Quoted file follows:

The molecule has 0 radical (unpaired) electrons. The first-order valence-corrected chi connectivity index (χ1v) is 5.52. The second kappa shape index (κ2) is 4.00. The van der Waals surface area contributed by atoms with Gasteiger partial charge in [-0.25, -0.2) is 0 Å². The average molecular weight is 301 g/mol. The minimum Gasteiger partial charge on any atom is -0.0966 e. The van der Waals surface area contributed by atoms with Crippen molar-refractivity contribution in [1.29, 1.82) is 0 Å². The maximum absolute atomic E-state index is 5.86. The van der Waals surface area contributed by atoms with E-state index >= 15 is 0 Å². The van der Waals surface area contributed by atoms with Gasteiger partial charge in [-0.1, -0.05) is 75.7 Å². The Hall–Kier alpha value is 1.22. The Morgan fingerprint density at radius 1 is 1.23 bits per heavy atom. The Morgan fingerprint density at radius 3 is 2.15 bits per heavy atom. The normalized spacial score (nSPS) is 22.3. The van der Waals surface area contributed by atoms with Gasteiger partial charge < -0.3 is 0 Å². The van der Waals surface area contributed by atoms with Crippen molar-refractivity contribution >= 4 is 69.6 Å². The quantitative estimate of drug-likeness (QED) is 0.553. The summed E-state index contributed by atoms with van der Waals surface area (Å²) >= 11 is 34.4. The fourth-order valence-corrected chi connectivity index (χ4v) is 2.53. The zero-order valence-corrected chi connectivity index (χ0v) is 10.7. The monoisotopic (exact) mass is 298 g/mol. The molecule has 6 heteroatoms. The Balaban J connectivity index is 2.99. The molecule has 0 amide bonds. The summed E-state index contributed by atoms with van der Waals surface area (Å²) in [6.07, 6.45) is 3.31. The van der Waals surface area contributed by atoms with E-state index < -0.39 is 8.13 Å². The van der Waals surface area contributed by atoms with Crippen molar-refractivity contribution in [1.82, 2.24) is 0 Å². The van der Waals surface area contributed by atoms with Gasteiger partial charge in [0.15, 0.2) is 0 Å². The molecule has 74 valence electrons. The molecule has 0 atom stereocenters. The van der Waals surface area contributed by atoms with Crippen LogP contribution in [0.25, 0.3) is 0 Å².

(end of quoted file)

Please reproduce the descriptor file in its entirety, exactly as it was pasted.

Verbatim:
The molecule has 0 radical (unpaired) electrons. The first-order valence-corrected chi connectivity index (χ1v) is 5.52. The second kappa shape index (κ2) is 4.00. The van der Waals surface area contributed by atoms with Gasteiger partial charge in [-0.25, -0.2) is 0 Å². The average molecular weight is 301 g/mol. The minimum Gasteiger partial charge on any atom is -0.0966 e. The van der Waals surface area contributed by atoms with Crippen molar-refractivity contribution in [1.29, 1.82) is 0 Å². The maximum absolute atomic E-state index is 5.86. The van der Waals surface area contributed by atoms with E-state index >= 15 is 0 Å². The van der Waals surface area contributed by atoms with Gasteiger partial charge in [-0.1, -0.05) is 75.7 Å². The Hall–Kier alpha value is 1.22. The Morgan fingerprint density at radius 1 is 1.23 bits per heavy atom. The Morgan fingerprint density at radius 3 is 2.15 bits per heavy atom. The normalized spacial score (nSPS) is 22.3. The van der Waals surface area contributed by atoms with Gasteiger partial charge < -0.3 is 0 Å². The van der Waals surface area contributed by atoms with Crippen molar-refractivity contribution >= 4 is 69.6 Å². The quantitative estimate of drug-likeness (QED) is 0.553. The summed E-state index contributed by atoms with van der Waals surface area (Å²) >= 11 is 34.4. The fourth-order valence-corrected chi connectivity index (χ4v) is 2.53. The zero-order valence-corrected chi connectivity index (χ0v) is 10.7. The monoisotopic (exact) mass is 298 g/mol. The molecule has 6 heteroatoms. The Balaban J connectivity index is 2.99. The molecule has 0 amide bonds. The summed E-state index contributed by atoms with van der Waals surface area (Å²) in [6.07, 6.45) is 3.31. The van der Waals surface area contributed by atoms with E-state index < -0.39 is 8.13 Å². The van der Waals surface area contributed by atoms with Crippen molar-refractivity contribution in [1.82, 2.24) is 0 Å². The van der Waals surface area contributed by atoms with Gasteiger partial charge in [0.15, 0.2) is 0 Å². The molecule has 74 valence electrons. The molecule has 0 atom stereocenters. The van der Waals surface area contributed by atoms with Crippen LogP contribution in [0.25, 0.3) is 0 Å².